Welcome to the web site of Bowland Game Fishing Association

Mar 20, 2015

Salmon Stocks


Action to improve salmon stocks in

Cumbria and Lancashire

 

20 March 2015

Salmon Stocks

Our data shows that, in recent years, there has been a decrease in the numbers of salmon returning to many rivers in Cumbria and Lancashire and to other parts of the UK. We are greatly concerned about this decrease and we know that anglers and fishery owners are also concerned.

Salmon stocks across much of the UK have been particularly low again in 2014 and, based on local information and rod catch returns already submitted, may in fact be worse than we initially thought. We will have confirmation of the 2014 stock status in the next few weeks.

The Atlantic Salmon Trust's review of 2014 recently stated "There is no point in concealing the hard truth that the wild Atlantic salmon is in danger of extinction, at the very least in their southern range. Already the species is virtually extinct from the USA. In the 1970s, Bay of Fundy rivers in Canada had runs of 40,000 salmon annually: they now have less than 200. Portuguese rivers no longer have salmon and the rivers of Galicia and Asturias are on the edge, as are the rivers of southern France, despite heroic efforts by fishery managers.

Rivers such as the Dorset Frome and other English South Coast rivers are already feeling the effects of climate change, as are many un-shaded upland streams further north, in the Dee and Spey catchments in Scotland, for example." [For more go to: www.atlanticsalmontrust.org]

Our role is to make sure that salmon stocks in the 42 principal salmon rivers in England become, as a minimum requirement, capable of maintaining their existing levels. In order to achieve this we need to take urgent action to review the Fisheries Byelaws and Net Limitation Orders. It is important that the Environment Agency and other partners act now to reduce the risk to salmon stocks in future years.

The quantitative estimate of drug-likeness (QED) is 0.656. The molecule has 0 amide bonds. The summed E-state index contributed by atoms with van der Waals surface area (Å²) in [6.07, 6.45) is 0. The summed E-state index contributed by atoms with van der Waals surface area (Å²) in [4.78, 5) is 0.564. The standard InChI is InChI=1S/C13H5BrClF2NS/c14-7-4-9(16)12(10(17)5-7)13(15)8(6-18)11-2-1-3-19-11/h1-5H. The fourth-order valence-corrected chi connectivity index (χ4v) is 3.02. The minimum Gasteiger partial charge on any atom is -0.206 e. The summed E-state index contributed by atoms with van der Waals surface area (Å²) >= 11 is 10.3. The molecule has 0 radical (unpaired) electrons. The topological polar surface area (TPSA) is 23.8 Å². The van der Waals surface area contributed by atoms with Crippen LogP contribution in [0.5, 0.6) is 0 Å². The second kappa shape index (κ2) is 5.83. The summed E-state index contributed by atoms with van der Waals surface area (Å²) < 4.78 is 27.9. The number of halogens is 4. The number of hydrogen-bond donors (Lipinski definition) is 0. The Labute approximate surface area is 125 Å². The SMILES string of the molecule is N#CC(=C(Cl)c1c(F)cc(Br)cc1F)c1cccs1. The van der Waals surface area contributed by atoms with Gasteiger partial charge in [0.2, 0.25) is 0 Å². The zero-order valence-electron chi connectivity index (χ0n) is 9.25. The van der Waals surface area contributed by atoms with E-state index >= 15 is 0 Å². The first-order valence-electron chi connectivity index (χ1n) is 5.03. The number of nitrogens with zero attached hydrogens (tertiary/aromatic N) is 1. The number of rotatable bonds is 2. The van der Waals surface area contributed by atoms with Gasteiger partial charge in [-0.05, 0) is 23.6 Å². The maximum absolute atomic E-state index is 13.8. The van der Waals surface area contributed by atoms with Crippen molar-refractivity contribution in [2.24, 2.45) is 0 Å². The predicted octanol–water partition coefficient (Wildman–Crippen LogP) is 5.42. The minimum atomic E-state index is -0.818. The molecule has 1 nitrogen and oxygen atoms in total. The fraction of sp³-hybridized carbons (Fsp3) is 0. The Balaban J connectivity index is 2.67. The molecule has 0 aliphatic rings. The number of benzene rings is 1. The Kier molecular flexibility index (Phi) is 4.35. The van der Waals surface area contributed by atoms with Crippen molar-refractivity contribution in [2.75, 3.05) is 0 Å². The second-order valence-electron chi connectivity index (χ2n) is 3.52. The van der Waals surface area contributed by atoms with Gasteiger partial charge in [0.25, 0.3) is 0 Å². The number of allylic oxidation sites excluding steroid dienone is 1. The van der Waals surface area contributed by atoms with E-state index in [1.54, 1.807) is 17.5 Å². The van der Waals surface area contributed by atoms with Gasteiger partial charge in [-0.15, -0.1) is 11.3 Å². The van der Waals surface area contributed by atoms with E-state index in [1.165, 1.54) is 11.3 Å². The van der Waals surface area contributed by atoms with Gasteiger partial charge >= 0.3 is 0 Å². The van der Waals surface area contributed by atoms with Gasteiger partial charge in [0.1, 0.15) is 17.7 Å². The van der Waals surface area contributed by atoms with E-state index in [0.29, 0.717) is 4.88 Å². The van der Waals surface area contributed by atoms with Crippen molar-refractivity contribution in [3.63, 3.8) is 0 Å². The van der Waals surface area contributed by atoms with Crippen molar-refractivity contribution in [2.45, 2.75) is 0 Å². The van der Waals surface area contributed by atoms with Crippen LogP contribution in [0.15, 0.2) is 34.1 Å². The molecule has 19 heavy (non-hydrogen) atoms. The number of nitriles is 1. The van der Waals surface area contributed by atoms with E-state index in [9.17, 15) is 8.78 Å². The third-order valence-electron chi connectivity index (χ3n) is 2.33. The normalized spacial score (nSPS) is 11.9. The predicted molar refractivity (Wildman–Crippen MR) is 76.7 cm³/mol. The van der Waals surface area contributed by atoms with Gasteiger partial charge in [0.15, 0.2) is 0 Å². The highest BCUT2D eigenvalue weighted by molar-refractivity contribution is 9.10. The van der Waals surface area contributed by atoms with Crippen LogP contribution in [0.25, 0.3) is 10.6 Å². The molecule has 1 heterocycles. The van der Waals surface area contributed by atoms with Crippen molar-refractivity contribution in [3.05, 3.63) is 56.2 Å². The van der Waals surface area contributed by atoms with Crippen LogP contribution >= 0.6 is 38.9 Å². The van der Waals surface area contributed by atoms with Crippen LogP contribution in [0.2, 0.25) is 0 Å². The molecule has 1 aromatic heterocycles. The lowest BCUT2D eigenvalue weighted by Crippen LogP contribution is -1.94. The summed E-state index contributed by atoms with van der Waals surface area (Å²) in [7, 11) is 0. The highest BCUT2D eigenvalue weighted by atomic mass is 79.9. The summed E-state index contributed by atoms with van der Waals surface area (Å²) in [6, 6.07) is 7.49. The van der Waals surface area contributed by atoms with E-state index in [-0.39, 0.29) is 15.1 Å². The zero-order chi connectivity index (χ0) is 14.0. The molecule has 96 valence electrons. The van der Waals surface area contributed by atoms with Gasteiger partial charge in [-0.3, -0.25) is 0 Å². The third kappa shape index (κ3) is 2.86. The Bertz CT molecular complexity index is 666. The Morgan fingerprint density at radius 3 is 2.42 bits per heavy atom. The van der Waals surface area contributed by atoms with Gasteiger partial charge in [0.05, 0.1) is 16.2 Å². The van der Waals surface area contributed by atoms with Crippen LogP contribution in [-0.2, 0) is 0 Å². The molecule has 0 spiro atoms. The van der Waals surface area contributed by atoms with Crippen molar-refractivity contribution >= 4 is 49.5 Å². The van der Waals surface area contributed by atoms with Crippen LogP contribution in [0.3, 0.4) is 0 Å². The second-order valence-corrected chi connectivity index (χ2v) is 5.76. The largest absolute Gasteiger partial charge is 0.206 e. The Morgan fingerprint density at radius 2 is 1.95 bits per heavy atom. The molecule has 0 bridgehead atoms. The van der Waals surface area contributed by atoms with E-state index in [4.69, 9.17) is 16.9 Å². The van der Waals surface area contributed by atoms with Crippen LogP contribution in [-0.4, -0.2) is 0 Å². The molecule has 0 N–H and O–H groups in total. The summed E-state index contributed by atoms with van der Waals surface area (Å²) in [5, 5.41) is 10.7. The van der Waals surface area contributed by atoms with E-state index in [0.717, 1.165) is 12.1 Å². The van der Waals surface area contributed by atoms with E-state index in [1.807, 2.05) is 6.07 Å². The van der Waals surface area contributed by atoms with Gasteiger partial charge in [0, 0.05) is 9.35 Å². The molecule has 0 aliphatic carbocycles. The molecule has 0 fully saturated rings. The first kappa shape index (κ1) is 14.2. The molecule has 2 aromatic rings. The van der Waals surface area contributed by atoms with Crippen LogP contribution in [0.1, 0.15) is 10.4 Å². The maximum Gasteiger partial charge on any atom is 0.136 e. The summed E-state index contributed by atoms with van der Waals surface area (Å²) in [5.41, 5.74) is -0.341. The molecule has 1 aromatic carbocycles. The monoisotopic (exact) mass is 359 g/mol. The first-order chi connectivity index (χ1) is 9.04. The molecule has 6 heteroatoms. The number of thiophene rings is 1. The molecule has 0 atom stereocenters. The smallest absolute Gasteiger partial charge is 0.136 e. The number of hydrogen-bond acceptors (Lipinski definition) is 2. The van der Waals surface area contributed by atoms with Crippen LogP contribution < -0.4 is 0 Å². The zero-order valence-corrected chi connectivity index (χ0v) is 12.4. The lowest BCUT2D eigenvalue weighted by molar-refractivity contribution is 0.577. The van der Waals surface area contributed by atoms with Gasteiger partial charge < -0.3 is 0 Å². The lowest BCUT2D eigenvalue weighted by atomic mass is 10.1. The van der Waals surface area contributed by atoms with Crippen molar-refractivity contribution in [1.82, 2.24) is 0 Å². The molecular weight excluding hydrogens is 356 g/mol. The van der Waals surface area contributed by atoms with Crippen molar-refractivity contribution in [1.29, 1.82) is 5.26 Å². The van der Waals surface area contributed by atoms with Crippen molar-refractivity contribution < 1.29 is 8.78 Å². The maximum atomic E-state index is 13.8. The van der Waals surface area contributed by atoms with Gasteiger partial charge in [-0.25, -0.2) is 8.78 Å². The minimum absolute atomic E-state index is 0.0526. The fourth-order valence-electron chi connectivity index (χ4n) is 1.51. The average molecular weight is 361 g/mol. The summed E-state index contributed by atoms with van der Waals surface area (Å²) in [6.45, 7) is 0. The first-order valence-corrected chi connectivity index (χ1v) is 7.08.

Review of Fisheries Byelaws and Net Limitation Orders (NLO)

We need to continue to increase the number of salmon that anglers must release after catching. To do this, we need to review the current fisheries byelaws and develop new byelaws with increased catch and release targets. And we need to implement any changes as soon as possible. We will also need to determine appropriate measures for the net fisheries operating in the estuaries of the Eden, Leven, Kent, Lune and Ribble.

Based on 2013 declared rod catch statistics for the River Eden, a theoretical bag limit of 1 salmon per season would have saved approximately 75 salmon. A 6 salmon per season limit would have saved 5 salmon.

We value the strong working relationship we have with the Angling Trust, local Fisheries Consultatives and the wider angling community. Working with these groups will be an important part of our byelaws review. 

Once we have carried out our review, in consultation with the angling community, we will propose appropriate new byelaws. We will then send our recommendations to DEFRA for consideration. The table over the page shows the rivers where will be proposing new catch and release byelaws and the timetable we are currently aiming for, this timetable may change if matters are more pressing.

 

Enforcement

Enforcement of fisheries byelaws and angling club rules is a vital part of managing fish stocks. The Environment Agency bailiffs patrol the rivers to check that anglers comply with the byelaws and we take action against any anglers who we find breaching them.

Between April 2012 and Dec 2014, in Cumbria and Lancashire, we have prosecuted 406 people for bye-law offences, which includes 396 for rod and line offences.

 

River Environment

In addition to reviewing the byelaws and net limitation orders, we recognise that there are a variety of others ways of improving the river environment to increase salmon stocks. And while our rivers have never been healthier these include improving physical river habitat, water quality and access to spawning grounds across the river catchments.

For example, last year, we provided further funding to support the Ribble Rivers Trust Urban River Enhancement Project in Burnley. The aim of this project is to deliver improvements to fish passage and aquatic habitats. We are also designing and constructing fish passage improvements to one of our gauging weirs on the Lower Wyre. 

In partnership with Natural England and the three rivers trusts in Cumbria, we are working to restore river channels that have been artificially straightened to the detriment of the local flora and fauna. Much of this work has been delivered in the last 8 months and we are seeing the benefit of this with over 20 salmon redds recently seen in the restored reach of the Lyvennet at Barnskew.